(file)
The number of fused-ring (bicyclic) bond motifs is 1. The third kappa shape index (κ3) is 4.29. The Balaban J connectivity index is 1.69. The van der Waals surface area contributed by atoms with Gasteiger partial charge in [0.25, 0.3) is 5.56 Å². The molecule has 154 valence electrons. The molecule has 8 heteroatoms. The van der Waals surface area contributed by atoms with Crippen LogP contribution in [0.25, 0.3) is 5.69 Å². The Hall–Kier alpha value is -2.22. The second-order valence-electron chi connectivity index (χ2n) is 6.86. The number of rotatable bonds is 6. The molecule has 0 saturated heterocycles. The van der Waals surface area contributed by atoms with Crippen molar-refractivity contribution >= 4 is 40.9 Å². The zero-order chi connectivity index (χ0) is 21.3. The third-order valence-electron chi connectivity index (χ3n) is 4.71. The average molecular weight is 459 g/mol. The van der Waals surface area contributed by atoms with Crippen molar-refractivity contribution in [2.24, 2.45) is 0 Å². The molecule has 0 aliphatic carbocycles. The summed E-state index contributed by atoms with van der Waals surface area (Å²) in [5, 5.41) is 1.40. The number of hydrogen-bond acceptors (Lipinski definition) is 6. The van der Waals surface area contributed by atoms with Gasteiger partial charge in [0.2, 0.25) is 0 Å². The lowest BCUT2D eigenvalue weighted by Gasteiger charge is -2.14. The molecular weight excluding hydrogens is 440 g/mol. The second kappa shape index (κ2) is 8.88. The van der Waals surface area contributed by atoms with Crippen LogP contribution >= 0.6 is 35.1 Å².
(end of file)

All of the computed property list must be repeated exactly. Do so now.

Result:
The number of fused-ring (bicyclic) bond motifs is 1. The third kappa shape index (κ3) is 4.29. The Balaban J connectivity index is 1.69. The van der Waals surface area contributed by atoms with Gasteiger partial charge in [0.25, 0.3) is 5.56 Å². The molecule has 154 valence electrons. The molecule has 8 heteroatoms. The van der Waals surface area contributed by atoms with Crippen LogP contribution in [0.25, 0.3) is 5.69 Å². The Hall–Kier alpha value is -2.22. The second-order valence-electron chi connectivity index (χ2n) is 6.86. The number of rotatable bonds is 6. The molecule has 0 saturated heterocycles. The van der Waals surface area contributed by atoms with Crippen molar-refractivity contribution >= 4 is 40.9 Å². The zero-order chi connectivity index (χ0) is 21.3. The third-order valence-electron chi connectivity index (χ3n) is 4.71. The average molecular weight is 459 g/mol. The van der Waals surface area contributed by atoms with Crippen molar-refractivity contribution in [2.24, 2.45) is 0 Å². The molecule has 0 aliphatic carbocycles. The summed E-state index contributed by atoms with van der Waals surface area (Å²) in [5, 5.41) is 1.40. The number of hydrogen-bond acceptors (Lipinski definition) is 6. The van der Waals surface area contributed by atoms with Gasteiger partial charge in [0.2, 0.25) is 0 Å². The lowest BCUT2D eigenvalue weighted by Gasteiger charge is -2.14. The molecular weight excluding hydrogens is 440 g/mol. The second kappa shape index (κ2) is 8.88. The van der Waals surface area contributed by atoms with Crippen LogP contribution >= 0.6 is 35.1 Å².